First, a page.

“THERE’S NO THROUGH TRAIL” —HAN-SHAN, TRANSLATED BY GARY SNYDER
/ Release Point

Release Point

by Gerry Sloan

The heft of a palm-sized pebble
is all it takes to get in touch
with what we left behind or lost,
fingering the texture, testing

the age-old fact of gravity,
wondering how far we could
toss it in a time when that
would matter, the target

a tree twenty yards away.
If you missed, you’d simply
pick up another pebble
and try again, sighting

the imaginary bullseye
concealed in a stump 
before continuing on,
kicking up a small puff

of dust on the trail in one more
foreshortened summer before
the world as we knew it then
was beginning to end.

Gerry Sloan

About Gerry Sloan

Gerry Sloan (he/him) is a retired music professor living in Fayetteville, Arkansas. His collections are Paper Lanterns (2011) and Crossings: A Memoir in Verse (2017) in addition to six chapbooks, the latest entitled Wild Muse: Ozarks Nature Poetry, a “chapthology” featuring work of 9 poets from the region. Other recent poems appear in Slant, Nebo, Cantos, Xavier Review, Arkansas Review, Blue Unicorn, Mid/South Anthology, Cave Region Review (featured poet), and Elder Mountain (featured poet). He can be reached on Facebook or at gsloan@uark.edu.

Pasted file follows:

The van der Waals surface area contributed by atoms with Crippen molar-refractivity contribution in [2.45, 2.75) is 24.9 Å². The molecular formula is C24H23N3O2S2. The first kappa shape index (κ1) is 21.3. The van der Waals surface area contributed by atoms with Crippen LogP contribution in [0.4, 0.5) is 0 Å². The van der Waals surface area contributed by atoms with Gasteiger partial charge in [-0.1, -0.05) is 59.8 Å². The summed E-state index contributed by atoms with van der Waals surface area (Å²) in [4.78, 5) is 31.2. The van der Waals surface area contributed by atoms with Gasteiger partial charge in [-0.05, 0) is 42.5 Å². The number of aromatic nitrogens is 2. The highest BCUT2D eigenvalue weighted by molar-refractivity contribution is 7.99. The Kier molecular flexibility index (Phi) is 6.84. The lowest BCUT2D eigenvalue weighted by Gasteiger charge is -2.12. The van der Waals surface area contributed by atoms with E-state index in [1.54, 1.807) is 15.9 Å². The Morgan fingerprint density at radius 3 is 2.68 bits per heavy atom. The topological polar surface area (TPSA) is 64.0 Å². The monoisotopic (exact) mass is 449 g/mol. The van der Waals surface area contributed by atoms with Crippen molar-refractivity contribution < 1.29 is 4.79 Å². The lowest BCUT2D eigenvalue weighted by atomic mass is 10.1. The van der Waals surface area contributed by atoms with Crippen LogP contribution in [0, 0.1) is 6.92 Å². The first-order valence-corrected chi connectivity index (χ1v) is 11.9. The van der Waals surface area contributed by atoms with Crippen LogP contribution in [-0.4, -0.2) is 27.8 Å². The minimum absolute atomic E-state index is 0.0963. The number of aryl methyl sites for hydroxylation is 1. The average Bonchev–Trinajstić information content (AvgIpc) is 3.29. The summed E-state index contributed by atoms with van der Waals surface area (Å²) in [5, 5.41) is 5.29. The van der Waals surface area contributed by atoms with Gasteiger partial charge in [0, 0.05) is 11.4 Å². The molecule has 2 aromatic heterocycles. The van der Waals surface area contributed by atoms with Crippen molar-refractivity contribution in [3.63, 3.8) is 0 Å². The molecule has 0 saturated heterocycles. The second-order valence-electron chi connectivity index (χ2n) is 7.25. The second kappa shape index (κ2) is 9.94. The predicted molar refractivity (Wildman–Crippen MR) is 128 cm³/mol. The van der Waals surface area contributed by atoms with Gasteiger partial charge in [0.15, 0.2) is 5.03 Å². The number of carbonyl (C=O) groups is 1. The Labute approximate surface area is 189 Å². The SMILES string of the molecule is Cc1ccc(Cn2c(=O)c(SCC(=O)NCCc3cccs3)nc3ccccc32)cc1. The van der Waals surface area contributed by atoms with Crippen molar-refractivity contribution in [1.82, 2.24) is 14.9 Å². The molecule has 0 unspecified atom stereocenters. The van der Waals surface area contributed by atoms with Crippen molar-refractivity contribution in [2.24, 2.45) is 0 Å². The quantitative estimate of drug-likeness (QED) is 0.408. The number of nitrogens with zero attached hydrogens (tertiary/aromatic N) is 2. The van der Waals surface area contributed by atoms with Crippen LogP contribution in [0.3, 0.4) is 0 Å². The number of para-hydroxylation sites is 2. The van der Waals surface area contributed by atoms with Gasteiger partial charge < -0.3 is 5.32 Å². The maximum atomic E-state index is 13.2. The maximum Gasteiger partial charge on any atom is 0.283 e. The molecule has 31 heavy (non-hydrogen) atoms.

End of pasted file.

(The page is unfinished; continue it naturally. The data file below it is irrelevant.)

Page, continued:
Cold Mountain Review is published once a year in the Department of English at Appalachian State University. Support from Appalachian’s Office of Academic Affairs and College of Arts and Sciences enables CMR’s learning and publications program. The views and opinions expressed in CMR do not necessarily reflect those of university trustees, administration, faculty, students, or staff.